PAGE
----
If we make validation and success the most important thing, even if it's unconscious on our part, we will raise kids that are living somebody else’s life. It will not be the life that was destined for them. Until one day, hopefully, they feel the familiar tug of their own heart and intuition loud enough, to get them back on track. And hopefully not resent their parents.
We too risk being examples of not truly living our own life. We will be in the shadow of what was right and meant for us and we will never be free. So many adults I coach nowadays are facing this and are making hard choices to live a different life.
What is a new definition of success for parents? Teach your kids to become familiar with what inspires them. Finding what they love. What their mission is. How to be in service to their fellow beings. How to forget about what their age or gender implies. Let them discover what is worth doing with their life. To listen to their intuition. To love themselves. To love their body. Yes, to be the best in what they want. To be first in what matters to them. To not seek safety but joy and meaning. To try hard things and fail and learn from that. And just to have fun along the way.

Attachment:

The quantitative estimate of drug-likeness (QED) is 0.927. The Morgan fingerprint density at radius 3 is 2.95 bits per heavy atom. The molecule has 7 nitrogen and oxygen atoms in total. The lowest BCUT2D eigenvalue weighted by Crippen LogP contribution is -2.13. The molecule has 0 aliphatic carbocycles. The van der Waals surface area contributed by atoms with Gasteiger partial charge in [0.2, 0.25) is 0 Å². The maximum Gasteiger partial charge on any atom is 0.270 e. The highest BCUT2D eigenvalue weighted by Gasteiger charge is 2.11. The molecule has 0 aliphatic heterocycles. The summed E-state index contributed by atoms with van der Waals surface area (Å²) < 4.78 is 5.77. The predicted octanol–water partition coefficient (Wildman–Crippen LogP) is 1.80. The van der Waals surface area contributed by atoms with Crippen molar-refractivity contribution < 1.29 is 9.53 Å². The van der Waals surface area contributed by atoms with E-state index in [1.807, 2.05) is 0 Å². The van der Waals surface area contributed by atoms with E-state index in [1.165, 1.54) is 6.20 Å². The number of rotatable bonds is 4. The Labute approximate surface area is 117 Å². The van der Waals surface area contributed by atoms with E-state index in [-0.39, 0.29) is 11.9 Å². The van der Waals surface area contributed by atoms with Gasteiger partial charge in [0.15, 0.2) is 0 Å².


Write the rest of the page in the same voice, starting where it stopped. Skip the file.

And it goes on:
I realize this starts with me.
Am I living this new definition in my own life?
Am I happy? Inspired? In service?
Am I living a life of meaning? Am I having fun?
And if not, why not?
Parenting is always an invitation to look at how we are doing, not only how our children are doing.
Its been a long and hard journey to unglue myself from all that I was told would lead me to success. When I was there (with the degrees, awards, big jobs, money, the coveted man, the stuff…), I didn’t feel successful. I felt empty. I felt far from happy. I felt even further away from being free. I speak about this more in my TED Talk here.
I don’t want to do that to my kids. Yes, it's hard to not push them to read more, to be top of the class, to do every sport, to be the best, basically to keep up with what the world expects and projects onto them (and on me as a parent!)
But I’ve also found my happiness and am now living a life that is more meaningful than success for the purpose of success. It doesn’t mean they are mutually exclusive. It just means I parent with the former in mind, and if the latter is a by-product, which it often is, wonderful.